While the youth of today is probably more health-conscious than any generation before them, the pressure of university life can still push students to ignore their own health. Young people are also more likely to underestimate the long-term consequences of neglecting their health.
After all, health is one of those things people tend to value only when it’s gone, and young students are less likely to have dealt with a health issue in the past. And while there is a certain expectation that university students should be mature enough to take care of themselves, it will help for campus staff and administration to put together measures to help students take care of their health.
This help can take two primary forms, which are (1) encouraging students to maintain their own health and (2) helping students get regular checkups from healthcare professionals.
Most students leave high school with a vague sense of what is right when it comes to self-care. They know they should brush and floss, they know they should get some exercise done, and they know they should “eat healthy”, although they are probably unsure of the details of how to achieve all of the above.
College is a good time for them to learn the details, both of what they are supposed to do and what the consequences are if they don’t. The latter is crucial because it’s hard to take something seriously when you aren’t aware of the consequences.
Take oral health as an example. Most students will know that if they fail to take proper care of their teeth and mouth they will probably need dental work done. What they probably do not know is that dental work leads to more dental work. Repairs made by dentists last somewhere between 5 and 20 years, after which you need more dental work to get the dental work fixed again. Dental work can also increase the wear and tear between the teeth, leading to more dental work down the line.
In other words, a student who takes terrible care of their oral health in their 20s might be dooming themselves to a lifetime of endless dental appointments, discomfort, health problems, and — of course — dealing with a ton of dental costs. And that’s without even mentioning the long-term consequences associated with gum diseases, which afflicts over 40% of adults over the age of 30, and makes people more prone to suffer from diabetes, heart attacks, strokes, and more because bacteria living in your gums often finds its way into your bloodstream.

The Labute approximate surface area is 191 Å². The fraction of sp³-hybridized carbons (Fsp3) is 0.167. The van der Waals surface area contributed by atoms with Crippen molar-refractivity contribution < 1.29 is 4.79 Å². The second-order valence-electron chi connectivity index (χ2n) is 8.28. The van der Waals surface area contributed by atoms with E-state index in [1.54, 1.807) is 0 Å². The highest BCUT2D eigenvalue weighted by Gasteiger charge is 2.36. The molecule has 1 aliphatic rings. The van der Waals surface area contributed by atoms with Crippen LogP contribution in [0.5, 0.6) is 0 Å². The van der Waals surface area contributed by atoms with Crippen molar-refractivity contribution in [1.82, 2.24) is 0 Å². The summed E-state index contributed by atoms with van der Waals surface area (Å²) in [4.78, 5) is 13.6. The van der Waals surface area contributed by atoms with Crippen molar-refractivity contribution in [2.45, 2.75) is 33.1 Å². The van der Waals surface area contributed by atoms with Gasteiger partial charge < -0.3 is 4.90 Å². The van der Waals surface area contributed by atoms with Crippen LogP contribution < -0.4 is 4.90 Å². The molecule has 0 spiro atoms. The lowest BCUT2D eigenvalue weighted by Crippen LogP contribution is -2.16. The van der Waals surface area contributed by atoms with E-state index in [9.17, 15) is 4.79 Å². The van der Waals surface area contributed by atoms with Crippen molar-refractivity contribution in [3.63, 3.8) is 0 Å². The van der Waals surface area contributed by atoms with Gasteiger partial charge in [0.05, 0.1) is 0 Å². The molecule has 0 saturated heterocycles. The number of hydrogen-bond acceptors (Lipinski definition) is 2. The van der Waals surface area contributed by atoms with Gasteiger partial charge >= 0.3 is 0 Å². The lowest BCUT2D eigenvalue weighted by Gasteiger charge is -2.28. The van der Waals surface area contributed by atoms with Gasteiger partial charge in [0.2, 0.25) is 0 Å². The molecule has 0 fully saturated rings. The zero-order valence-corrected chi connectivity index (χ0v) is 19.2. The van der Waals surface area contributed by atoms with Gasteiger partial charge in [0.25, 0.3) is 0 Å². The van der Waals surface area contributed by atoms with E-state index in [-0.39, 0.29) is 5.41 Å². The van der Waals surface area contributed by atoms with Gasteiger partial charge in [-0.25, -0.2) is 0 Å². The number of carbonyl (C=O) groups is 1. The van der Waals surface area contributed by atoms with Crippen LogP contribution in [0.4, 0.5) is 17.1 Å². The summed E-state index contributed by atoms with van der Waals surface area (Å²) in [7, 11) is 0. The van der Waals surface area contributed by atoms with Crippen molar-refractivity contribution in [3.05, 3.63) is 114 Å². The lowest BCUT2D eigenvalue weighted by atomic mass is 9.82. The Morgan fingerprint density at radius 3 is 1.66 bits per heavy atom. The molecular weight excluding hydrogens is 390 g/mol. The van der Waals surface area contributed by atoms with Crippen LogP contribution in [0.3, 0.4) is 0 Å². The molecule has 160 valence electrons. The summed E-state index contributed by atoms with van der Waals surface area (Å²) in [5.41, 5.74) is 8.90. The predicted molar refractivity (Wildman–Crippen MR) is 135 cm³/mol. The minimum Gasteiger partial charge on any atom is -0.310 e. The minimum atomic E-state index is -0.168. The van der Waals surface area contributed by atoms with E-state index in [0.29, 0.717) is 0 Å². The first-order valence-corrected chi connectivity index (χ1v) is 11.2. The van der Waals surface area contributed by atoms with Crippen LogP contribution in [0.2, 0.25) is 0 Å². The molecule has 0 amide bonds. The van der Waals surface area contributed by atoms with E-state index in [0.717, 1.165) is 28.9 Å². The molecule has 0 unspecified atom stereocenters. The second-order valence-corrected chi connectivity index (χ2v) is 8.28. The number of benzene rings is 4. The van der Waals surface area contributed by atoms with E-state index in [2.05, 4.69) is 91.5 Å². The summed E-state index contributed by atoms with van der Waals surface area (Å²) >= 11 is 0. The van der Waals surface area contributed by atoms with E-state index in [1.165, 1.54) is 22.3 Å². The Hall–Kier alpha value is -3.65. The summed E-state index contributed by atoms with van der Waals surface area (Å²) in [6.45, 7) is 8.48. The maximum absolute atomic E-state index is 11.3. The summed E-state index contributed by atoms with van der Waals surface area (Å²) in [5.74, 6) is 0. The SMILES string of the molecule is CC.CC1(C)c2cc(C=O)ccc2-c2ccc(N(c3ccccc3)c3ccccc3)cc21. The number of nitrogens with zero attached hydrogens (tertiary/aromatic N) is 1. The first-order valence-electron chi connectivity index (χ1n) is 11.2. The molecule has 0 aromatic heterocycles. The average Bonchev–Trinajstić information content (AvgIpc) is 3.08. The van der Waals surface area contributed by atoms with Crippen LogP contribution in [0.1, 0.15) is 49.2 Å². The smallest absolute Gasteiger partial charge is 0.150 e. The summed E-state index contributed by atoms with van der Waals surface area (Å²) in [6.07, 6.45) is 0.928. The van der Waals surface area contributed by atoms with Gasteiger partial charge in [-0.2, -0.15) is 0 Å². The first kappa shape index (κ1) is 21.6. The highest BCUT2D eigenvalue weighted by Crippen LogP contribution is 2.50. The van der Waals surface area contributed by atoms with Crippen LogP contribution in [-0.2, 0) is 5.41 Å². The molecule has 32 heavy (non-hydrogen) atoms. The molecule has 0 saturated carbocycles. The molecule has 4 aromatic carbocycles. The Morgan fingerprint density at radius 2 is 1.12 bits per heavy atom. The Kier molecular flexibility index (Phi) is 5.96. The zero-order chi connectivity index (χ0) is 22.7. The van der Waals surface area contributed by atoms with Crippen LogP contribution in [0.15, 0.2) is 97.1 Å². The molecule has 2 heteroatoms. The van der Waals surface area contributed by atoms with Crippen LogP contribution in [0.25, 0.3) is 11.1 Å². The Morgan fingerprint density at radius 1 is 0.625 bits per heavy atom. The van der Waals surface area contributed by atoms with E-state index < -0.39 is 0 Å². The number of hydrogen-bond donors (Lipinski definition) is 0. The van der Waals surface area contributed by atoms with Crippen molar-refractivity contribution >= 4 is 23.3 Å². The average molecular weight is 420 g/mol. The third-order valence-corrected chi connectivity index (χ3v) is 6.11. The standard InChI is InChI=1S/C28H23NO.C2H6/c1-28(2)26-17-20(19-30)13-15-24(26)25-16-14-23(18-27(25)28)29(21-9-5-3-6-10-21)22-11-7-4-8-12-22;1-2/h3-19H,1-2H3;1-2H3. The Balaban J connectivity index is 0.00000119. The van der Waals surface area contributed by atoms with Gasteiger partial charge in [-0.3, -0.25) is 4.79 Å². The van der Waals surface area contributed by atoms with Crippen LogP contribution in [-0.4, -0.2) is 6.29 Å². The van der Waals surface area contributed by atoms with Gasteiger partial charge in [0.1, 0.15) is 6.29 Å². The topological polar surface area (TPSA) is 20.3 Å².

And students don’t know any of that. People tend to skip these details when explaining things to children, and adults don’t often discuss these topics.
Exercise and dieting have similar details and realities worth delving into. Like how lack of exercise makes people more prone to hormonal problems, or how the longer you stay on a sugar-rich diet the harder it will be to deal with food cravings once a student does decide to change their eating habits.
These and other basic types of information can all be made available to students on a simple self-care manual or leaflet, or just be explained in one big lecture for each class for college freshmen. Information can be a great source of motivation when it comes to encouraging people to be healthier.
People of all ages need regular checkups to take proper care of their health and catch health issues early. Getting a proper checkup and cleaning from a dentist can prevent long-term issues, and blood work can help doctors catch all sorts of diseases in their early stages. Therefore, it is important to encourage students to get these checkups at regular intervals.
Encouragement can be as simple as sending out an email every six months reminding students to set appointments for their checkups. As for getting students in touch with professionals, it’s a good idea to have the contact information of local professionals at hand, as students who are from out of town might not even know where to start looking.
It is also wise to have tools available to assist students in finding affordable dental care and healthcare in general. Money is another big barrier for students looking to get checkups, so if there are any government programs or NGO initiatives in place to help low-income students get tests and treatment, it’s a good idea to publicize them on campus and make them easy to find.
Of course, none of the ideas in this article will have a 100% success rate. But even if only a handful of students end up changing their behavior due to these efforts every year, that can still amount to a lot of people living healthier lives over the years.
And again, university students are adults. It is within their rights to choose not to care for themselves as well as they could. But it is important that they know they could do better and what will happen if they don’t. After all, choices made based on incomplete knowledge are barely choices at all. Health is our most important asset; everyone should be taught how to protect it.